issue index    


Sex in The Olympic City

A Healthy Stay in Athens

by Nikos Melas

New in Athens? There are obviously many things you want to know about the city that never sleeps. Sightseeing, nightlife, shopping, eating out, the Olympics, the boys, the girls can, and will, intrigue you for days. Although you will find most of the information you need in your travel guidebooks, there are many important things you'd like to know which are not to be found in 'regular' tourist literature.


You can find heaps of them in pharmacies, supermarkets and kiosks, or periptero. The differences between them are the variety and the storage conditions required.

You will find all major brands (Durex, Duo, Trojan) plus another two produced locally (Again and Stop). Check the expiry date and storage conditions. Condoms should be kept away from direct sunlight and heat sources. Do not use two for them at the same time for "double protection". Friction will make them break. Always use condoms with sufficient water-based lubricant. Oil based lubricants such as Vaseline, oils or creams may damage the condom and make it permeable.


The most widely available water-based lubricant is 'KY Jelly', which is sold in (most) pharmacies. If you don't find it in one, check around - there are usually about three pharmacies every other block. Note that pharmacies are closed on Monday and Wednesday afternoon as well as on weekends. There are always emergency pharmacies open day and night around the city. You can find their addresses either on the boards hanging in the pharmacies' windows, or in local newspapers, though bear in mind that it's written in Greek. Ask your hotel reception for help if you're in a bind. You'll also find a variety of lubricants in sex shops, but these are not always visible and unless you know where the shops are, they are not easy to find.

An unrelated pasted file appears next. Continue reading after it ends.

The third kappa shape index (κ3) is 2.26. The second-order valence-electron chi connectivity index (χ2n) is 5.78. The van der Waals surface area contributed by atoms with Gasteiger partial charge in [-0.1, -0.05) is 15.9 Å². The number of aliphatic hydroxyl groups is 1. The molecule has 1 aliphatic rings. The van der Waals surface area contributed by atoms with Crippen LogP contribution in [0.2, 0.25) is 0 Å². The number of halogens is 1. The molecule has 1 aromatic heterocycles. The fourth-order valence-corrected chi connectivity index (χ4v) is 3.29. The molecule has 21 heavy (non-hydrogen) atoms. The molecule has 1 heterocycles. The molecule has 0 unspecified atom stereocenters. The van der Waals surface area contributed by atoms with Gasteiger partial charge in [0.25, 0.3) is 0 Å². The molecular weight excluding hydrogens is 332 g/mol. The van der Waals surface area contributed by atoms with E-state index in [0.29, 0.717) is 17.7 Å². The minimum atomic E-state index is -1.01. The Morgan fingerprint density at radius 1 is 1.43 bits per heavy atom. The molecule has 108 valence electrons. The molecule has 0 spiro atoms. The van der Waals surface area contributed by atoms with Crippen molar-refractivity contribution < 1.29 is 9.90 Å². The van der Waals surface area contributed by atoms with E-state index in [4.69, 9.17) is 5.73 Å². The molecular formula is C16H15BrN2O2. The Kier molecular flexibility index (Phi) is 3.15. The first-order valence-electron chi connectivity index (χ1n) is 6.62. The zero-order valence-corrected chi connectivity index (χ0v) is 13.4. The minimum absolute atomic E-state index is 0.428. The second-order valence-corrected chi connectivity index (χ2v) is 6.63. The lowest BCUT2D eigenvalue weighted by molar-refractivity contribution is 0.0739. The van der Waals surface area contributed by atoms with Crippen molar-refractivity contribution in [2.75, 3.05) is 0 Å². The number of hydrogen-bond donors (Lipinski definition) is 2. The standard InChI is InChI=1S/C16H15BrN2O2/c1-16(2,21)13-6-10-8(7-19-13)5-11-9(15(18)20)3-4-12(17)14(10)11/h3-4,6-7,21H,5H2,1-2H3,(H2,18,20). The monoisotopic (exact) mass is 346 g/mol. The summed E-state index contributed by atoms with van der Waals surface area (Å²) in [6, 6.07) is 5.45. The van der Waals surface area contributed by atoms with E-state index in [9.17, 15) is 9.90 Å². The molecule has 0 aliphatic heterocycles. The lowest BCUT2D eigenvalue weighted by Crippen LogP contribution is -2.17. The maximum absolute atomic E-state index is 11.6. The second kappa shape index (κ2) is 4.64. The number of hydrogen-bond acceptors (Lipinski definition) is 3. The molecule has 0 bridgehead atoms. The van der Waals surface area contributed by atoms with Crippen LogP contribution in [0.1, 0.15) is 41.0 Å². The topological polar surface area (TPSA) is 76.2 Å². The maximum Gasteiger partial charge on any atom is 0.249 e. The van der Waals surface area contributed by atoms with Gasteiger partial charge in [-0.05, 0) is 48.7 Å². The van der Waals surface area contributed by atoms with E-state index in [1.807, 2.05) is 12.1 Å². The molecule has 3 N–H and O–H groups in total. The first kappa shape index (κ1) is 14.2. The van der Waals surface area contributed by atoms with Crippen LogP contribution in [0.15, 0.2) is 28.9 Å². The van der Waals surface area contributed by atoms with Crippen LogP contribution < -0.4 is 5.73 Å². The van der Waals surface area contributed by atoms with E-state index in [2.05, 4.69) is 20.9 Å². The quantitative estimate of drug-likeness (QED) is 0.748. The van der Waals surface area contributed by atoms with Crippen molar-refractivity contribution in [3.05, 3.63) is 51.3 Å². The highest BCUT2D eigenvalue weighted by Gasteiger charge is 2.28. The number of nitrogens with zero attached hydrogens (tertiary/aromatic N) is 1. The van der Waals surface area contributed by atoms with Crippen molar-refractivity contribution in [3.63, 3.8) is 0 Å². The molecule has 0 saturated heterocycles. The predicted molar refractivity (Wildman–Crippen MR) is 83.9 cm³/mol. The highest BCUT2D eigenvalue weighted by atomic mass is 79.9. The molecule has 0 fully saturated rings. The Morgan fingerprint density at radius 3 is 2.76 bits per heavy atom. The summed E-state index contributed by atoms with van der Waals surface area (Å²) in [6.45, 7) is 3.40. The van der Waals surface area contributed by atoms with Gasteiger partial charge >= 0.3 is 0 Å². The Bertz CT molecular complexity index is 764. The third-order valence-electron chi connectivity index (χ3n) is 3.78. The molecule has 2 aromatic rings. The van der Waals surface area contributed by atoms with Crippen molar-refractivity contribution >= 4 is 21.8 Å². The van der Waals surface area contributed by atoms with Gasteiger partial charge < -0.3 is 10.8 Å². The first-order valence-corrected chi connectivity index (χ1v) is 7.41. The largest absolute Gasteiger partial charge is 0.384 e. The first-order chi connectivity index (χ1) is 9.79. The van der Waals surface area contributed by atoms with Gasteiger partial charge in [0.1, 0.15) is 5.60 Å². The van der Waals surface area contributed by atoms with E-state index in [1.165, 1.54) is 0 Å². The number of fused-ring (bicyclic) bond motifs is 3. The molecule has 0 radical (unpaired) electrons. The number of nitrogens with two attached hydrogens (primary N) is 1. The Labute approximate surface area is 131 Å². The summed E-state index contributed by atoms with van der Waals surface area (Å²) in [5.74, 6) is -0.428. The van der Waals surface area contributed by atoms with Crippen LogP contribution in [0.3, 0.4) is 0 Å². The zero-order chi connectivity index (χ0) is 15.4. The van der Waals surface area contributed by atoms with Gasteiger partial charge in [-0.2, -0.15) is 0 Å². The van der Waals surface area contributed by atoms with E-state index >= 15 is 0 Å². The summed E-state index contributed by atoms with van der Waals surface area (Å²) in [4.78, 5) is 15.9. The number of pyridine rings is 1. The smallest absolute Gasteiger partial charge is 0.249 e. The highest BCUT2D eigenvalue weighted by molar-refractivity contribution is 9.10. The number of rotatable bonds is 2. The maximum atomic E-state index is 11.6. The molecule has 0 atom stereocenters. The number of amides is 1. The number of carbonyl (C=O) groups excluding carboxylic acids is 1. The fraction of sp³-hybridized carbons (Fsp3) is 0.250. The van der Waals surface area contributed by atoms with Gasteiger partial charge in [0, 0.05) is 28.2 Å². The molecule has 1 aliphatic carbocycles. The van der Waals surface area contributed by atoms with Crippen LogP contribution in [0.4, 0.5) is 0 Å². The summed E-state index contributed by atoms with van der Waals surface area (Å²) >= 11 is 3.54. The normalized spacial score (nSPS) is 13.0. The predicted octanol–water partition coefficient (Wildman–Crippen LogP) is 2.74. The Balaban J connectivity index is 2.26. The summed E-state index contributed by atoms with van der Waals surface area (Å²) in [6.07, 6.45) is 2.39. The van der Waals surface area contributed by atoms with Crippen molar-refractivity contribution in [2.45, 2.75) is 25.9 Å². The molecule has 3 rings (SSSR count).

Sexually Transmitted Diseases (STDs)

All hospitals have a dermatology department, which also deals with STDs. Note, however, that regular examination hours are between 8am-2pm. Go early, as queues tend to be long. After 2 pm you have to rely on emergency wards. Depending on the day of the week only certain hospitals admit you in the evening/at night and only on an emergency basis. You can find their addresses either in the newspapers or by calling the Tourist Police on 171. Of course, you can always visit a private doctor. Contact your embassy for names and addresses of dermatologists.


If you are on antiretroviral treatment and you are having some problem such as a side effects, you may contact the respective department in the following hospitals: Singrou (downtown, closest Metro station: Evangelismos), Evangelis-mos (downtown, closest Metro station: Evangelismos), Erithros Stavros (NE Athens, closest Metro station: Katehaki), Geniko Kratiko (NE Athens, closest Metro station: Katehaki) and Tzanio (Piraeus). The easiest and fastest way to spot the clinic is to ask at the hospital reception for the "AIDS Department". If you want to be politically correct, then say "Department of Special Diseases" in Greek: "monada idikon limoxeon". Private doctors are not permitted to prescribe antiretrovirals in Greece.

Note: Hospital facility standards in Greece sometimes lag behind Western European/American ones. Although this does not generally affect the doctors' competence, it will strain your nerves unnecessarily. Be a patient outpatient!